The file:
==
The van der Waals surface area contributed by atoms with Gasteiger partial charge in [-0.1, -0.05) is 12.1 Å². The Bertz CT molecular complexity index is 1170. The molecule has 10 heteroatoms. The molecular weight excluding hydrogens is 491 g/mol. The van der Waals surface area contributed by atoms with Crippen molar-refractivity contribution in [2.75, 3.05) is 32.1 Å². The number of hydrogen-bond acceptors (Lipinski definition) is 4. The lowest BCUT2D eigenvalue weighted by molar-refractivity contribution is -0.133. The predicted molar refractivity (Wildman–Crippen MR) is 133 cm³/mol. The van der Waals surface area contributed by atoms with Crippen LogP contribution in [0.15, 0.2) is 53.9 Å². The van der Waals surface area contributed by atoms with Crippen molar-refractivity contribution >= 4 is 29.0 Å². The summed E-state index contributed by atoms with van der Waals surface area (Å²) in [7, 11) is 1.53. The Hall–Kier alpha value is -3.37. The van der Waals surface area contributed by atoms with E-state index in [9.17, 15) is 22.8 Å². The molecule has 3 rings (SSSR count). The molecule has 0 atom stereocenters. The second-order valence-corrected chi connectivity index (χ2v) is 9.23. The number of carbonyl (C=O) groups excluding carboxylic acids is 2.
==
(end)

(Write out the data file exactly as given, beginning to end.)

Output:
The van der Waals surface area contributed by atoms with Gasteiger partial charge in [-0.1, -0.05) is 12.1 Å². The Bertz CT molecular complexity index is 1170. The molecule has 10 heteroatoms. The molecular weight excluding hydrogens is 491 g/mol. The van der Waals surface area contributed by atoms with Crippen molar-refractivity contribution in [2.75, 3.05) is 32.1 Å². The number of hydrogen-bond acceptors (Lipinski definition) is 4. The lowest BCUT2D eigenvalue weighted by molar-refractivity contribution is -0.133. The predicted molar refractivity (Wildman–Crippen MR) is 133 cm³/mol. The van der Waals surface area contributed by atoms with Crippen LogP contribution in [0.15, 0.2) is 53.9 Å². The van der Waals surface area contributed by atoms with Crippen molar-refractivity contribution >= 4 is 29.0 Å². The summed E-state index contributed by atoms with van der Waals surface area (Å²) in [7, 11) is 1.53. The Hall–Kier alpha value is -3.37. The van der Waals surface area contributed by atoms with E-state index in [9.17, 15) is 22.8 Å². The molecule has 3 rings (SSSR count). The molecule has 0 atom stereocenters. The second-order valence-corrected chi connectivity index (χ2v) is 9.23. The number of carbonyl (C=O) groups excluding carboxylic acids is 2.